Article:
What have been the greatest successes in your opinion?

With CSCU – I think it’s what we were able to do with the aggregation model. We were also a VISA and Mastercard sponsor. If CSCU and PSCU did not exist then most of the payments products available today would have only been available to the larger credit unions. So, our aggregation models helped with pricing. In the last 15 years it’s been around advocacy and educating credit unions from a marketing and consulting perspective. Specifically, what it takes to have a successful payments system. I am very proud of our thought leadership team as well.

PART THREE: Reflections and Lessons

If you could start your CUSO/Company all over again, would you do anything differently? Why and what would you do?

In some ways we are going through that right now – we divested our processing business at the end of last year, which is where we started in 1989. Back then, there were 20-30 thousand CUs in the U.S. Lots of smaller and mid-size credit unions that really needed the scale benefits from aggregation. As they merged and became larger our aggregation value offering was diminishing. We made a big decision to move away from the aggregation business and focus our efforts on solving new problems that exist today in the credit union space.

Bob Hackney, after 19 years at CSCU did a great job of positioning us to start Trellance and be ready for the future. The board chose me to be the CEO and I appreciate their trust. I think our credit unions need independent and unbiased advocacy.  CUs need a voice they can trust in the third-party provider space specifically.  We are owned by our member credit unions and we are going to be advocates for our member credit unions with services like vendor management and managed services.  We have to bring experts to the credit union community. You can get an expert from a big firm like Andersen or Deloitte, but they are expensive and not in the credit union family.  When that expert works for Trellance that expert works for you. The staff of Trellance has the quality and the DNA our credit unions expect.  Our credit unions can consider the staff of Trellance as an extension of their team.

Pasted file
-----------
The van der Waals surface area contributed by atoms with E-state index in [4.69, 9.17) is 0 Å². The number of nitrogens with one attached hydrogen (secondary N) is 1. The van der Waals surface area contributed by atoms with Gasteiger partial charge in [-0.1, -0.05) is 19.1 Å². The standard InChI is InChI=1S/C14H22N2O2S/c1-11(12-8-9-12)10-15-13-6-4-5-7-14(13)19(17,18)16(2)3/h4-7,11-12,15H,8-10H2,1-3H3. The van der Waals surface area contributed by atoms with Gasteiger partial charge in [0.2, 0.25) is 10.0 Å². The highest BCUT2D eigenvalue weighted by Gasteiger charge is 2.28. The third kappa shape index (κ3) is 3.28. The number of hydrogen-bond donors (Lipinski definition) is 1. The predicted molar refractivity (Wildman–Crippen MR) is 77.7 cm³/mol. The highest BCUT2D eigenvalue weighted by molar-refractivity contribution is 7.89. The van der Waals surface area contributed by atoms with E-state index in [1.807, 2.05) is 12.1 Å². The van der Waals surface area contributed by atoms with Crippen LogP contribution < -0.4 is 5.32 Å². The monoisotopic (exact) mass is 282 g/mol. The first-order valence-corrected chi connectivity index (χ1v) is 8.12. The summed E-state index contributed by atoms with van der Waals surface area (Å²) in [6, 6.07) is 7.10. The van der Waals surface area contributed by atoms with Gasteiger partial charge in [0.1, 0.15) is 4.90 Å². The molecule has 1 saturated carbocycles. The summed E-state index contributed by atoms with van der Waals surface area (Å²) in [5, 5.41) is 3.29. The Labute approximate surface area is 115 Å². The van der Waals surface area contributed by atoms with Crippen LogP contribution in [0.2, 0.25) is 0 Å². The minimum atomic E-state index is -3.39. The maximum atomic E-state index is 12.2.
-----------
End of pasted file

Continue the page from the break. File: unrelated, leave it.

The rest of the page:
Finally, when you think of the future for credit unions, what gives you hope and what makes you concerned?

 When you think how large banks operate, they build these expensive systems to solve problems and bring value to their customers.  They need to recoup their investment from these larger infrastructure anchors.  When the markets change around them, it can hinder their nimbleness. Credit unions on the other hand, are not as bound to their platforms.  I know “conversion” is a bad word in our space, but imagine the added weight of the financial burden that our banks have to contend with when they need to convert.  As new technology platforms become available, credit unions are better positioned to be able to take advantage of the benefits afforded with these new platforms.  This gives me hope.

My concern is with collaboration.  Mergers, changing fields of memberships, and other industry trends are making it more difficult for credit unions to collaborate.  My hope lies in the CUSO model. The CUSO model can provide the collaborative voice of the credit union movement. Our credit unions will need collaboration that CUSOs provide to gain the scale necessary to keep pace with the big banks. I hope that Trellance can be a big part of that.